When Archduke Franz Ferdinand of Austria was assassinated by Serbian nationalist Gavrilo Princip on June 28, 1914, it set off a chain of events that became one of the deadliest combats in human history, known as the First World War. To mark the centennial of the start of this war, York University’s Department of History has produced a documentary series, entitled The War to End All Wars: A Look Back at World War I.
Comprised of six English-language episodes and one French-language episode, the series includes 14 of York’s History professors discussing various events of the war, including: The World at War, Canada at War, Women at War, Empires at War, Technologies at War, The Spoils of War and Les Canadiens français et la Première Guerre mondiale. “The series of videos in English and French, offers an opportunity to better understand the impact that the First World War had on Canadians and the world,” said Marcel Martel, Chair of the Department of History. Continue reading to watch them all!
Episode 1: The World at War
Professors Deborah Neill, Stephen Brooke, William Wicken, Molly Ladd-Taylor & Jennifer Stephen discuss the origins of the war.
Episode 2: Canada at War
Professors William Wicken, Marcel Martel, Jennifer Stephen, William Jenkins & Craig Heron discuss how Canada got involved in WW1.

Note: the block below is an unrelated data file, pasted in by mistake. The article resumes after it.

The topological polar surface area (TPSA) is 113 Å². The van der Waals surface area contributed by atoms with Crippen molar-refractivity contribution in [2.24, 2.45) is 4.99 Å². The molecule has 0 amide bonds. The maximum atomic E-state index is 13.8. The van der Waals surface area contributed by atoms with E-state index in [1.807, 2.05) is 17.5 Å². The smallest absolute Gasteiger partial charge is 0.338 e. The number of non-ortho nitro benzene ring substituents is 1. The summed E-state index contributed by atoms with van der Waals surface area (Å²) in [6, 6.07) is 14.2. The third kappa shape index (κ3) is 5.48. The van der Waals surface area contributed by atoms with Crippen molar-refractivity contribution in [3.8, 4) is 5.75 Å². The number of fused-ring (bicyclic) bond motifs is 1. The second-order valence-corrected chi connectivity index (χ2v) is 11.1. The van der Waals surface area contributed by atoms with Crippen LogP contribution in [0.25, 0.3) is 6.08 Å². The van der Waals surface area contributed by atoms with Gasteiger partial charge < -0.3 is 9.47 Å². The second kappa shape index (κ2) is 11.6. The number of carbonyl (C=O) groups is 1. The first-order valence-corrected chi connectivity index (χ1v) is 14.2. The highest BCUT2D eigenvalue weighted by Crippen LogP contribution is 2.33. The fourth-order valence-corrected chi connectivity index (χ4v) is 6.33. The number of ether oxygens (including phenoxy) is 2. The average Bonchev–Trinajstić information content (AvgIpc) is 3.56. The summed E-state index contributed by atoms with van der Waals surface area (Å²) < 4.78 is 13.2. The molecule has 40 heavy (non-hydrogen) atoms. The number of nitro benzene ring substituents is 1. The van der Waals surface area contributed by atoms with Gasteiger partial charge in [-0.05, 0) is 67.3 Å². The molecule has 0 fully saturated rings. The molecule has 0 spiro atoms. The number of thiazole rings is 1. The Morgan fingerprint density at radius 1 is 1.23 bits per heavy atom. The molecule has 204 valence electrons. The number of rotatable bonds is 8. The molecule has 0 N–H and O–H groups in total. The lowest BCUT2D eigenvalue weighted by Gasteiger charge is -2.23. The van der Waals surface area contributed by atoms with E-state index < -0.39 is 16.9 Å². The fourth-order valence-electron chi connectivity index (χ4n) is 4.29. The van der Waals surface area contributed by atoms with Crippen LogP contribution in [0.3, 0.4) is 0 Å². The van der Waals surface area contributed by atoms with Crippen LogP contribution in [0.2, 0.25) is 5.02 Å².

Episode 3: Woman at War
Professors Kathryn McPherson, Molly Ladd-Taylor & Jennifer Stephen examine the role women played in WW1.
Episode 4: Empires at War
Professors Deborah Neill, Stephen Brooke, Joan Judge & Thabit Abdullah discuss how various Empires approached the war.
Episode 5: Technologies at War
Professors Deborah Neill and Craig Heron discuss the new advances in technologies that were developed during WW1.
Episode 6: The Spoils of War
Professors Stephen Brooke, Joan Judge, Kalman Weiser, Thabit Abdullah, Jennifer Stephen & William Wicken and the aftermath of WW1.
Episode 7: Les Canadiens français et la Première Guerre mondiale.
Professors Marcel Martel, Colin Coates & Roberto Perin discuss the war from the perspective of French Canadians.
Well done! and congrats to York University Department of History. It is SO important, in my view, for historians to speak publicly about the diverse experiences that make up our history.